Was your home built before 1950? There’s a good chance you have knob-and-tube (K&T) wiring. This early method of wiring was most common in North America from around the 1880s to the 1940s as American’s used less energy and electricians were less skilled.
As years passed and more energy is consumed by televisions, computers, air conditioners, and more, it’s difficult for these wires to sustain the load. While it’s not necessarily dangerous, the system has been considered obsolete for decades and, in some cases, can pose a safety hazard.
What is Knob-and-Tube Wiring?
K&T wiring is self-explanatory. It consists of wiring protected by rubber and porcelain or ceramic tubes for support when passing through wood framing. The ceramic knobs are nailed or screwed to wooden structural components and support the tubes.
Is K&T Wiring Safe?
It can be. This is almost impossible to answer until inspecting the existing system. While your K&T system may be in great shape, there’s an equal chance it needs to be replaced immediately. Why? Here are some reasons why your safety could be at risk.
Inefficient Electrical Supply
K&T wasn’t designed to power modern-day homes, and for a good reason. There was no way to foresee the amount of electricity we currently use daily. Back then, the system powered toasters, coffee percolators, clothes irons, and light bulbs (and later refrigerators and small black and white TVs). Demand has increased significantly over time.
Damage and/or Poor Connections
Over the years, previous owners may have added to the existing systems. Often, these connections were made by splicing wires together and may be dangerous. Essentially, the age of the system increases the likelihood that improper modifications were made.
Age and Brittleness
Time takes its toll on all things, and K&T wiring systems are no exception. The wires back then were insulated with rubber, which can become brittle and deteriorate. Conductors can also stretch and sag over time, and old, damaged wiring can be a fire hazard if installed near insulation.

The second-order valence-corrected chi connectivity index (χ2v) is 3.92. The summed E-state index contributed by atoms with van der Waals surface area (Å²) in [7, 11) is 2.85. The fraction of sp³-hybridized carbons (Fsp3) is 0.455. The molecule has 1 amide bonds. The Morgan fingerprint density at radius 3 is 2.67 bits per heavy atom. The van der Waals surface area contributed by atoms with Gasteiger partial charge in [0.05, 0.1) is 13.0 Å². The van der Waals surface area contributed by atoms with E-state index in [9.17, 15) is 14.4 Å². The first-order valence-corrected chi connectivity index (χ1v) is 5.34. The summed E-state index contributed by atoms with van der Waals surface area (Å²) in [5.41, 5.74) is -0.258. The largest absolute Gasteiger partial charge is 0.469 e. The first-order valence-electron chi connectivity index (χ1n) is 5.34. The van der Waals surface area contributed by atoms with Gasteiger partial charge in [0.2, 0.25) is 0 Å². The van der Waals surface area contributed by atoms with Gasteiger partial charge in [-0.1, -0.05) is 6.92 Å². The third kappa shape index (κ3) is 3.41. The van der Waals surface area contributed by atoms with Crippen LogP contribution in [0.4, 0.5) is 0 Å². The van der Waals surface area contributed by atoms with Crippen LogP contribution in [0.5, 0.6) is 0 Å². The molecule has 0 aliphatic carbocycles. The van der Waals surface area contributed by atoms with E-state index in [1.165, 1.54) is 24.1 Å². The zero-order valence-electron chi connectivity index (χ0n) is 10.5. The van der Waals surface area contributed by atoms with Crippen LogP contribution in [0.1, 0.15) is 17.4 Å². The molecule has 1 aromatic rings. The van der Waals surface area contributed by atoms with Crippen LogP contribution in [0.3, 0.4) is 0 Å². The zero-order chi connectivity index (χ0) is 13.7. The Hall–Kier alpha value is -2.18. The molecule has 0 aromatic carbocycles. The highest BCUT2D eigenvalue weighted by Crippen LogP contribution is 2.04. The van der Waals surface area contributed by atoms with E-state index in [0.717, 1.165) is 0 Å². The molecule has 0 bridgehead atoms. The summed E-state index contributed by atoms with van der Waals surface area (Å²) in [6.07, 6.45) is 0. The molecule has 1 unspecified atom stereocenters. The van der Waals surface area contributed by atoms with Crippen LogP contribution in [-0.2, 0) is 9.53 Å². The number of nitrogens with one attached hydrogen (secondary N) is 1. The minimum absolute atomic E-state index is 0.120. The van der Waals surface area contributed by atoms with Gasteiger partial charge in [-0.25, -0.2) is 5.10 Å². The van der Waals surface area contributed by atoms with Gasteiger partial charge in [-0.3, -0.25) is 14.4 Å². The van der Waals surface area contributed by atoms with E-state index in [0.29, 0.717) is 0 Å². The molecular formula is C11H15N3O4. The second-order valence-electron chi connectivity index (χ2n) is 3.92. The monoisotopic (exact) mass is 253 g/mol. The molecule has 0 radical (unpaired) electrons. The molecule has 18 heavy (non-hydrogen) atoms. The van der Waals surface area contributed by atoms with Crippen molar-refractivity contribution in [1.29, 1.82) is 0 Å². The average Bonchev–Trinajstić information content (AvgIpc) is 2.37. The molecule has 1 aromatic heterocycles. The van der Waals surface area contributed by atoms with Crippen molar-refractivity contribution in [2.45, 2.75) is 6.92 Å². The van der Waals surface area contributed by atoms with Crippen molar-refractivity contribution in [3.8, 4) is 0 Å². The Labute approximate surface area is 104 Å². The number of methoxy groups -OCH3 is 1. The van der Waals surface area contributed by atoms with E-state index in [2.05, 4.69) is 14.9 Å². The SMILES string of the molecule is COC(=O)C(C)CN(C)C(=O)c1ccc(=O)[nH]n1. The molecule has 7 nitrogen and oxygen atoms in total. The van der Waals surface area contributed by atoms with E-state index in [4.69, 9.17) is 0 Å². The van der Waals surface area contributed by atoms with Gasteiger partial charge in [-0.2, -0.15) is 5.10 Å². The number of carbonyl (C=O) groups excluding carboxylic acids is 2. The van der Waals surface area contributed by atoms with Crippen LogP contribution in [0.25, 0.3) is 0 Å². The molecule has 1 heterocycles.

No Ground Wiring
Modern wiring systems consist of black, white, and ground wires bundled together and encased in plastic. The K&T system has separate tubing for black and white wires, and no ground wire exists. This is obviously a safety hazard, especially in areas close to water.
Do Insurance Companies Cover Homes with Knob-and-Tube Wiring?
Uninsurable? Some insurance companies will not insure homes that use K&T wiring, no matter its condition. Other companies do not mind or will only insure the home if a licensed electrician gives it a passing grade. If you do receive coverage, experts recommend purchasing an extended or replacement policy.
What Should I Do if I Have K&T Wiring?
First, don’t panic. No codes or regulations specifically require K&T wiring to be removed from your home. Many homeowners replace room-by-room as they remodel or update the home. As a result, your K&T wiring may be completely safe, but we highly recommend having it inspected and evaluated annually, considering its age and possible safety concerns.
Knob-and-Tube Safety Tips
- Do not run too many appliances at once, as this may cause a fire.
- If wiring is damaged, replace it immediately.
- Negotiate with the seller if you are buying a home with K&T wiring.
- Never try to fix the wiring yourself. Please call an expert!
- It will not support 3-prong and 4-prong appliances, as they are not grounded.
- Do not place insulation over bare wire and in garages and attics, as this may cause a fire.
Call the Experts!
Don’t let fear keep you up at night but be aware that your K&T wiring potentially places your home and its inhabitants at risk. You owe it to yourself and your loved ones to have it inspected, at the very least.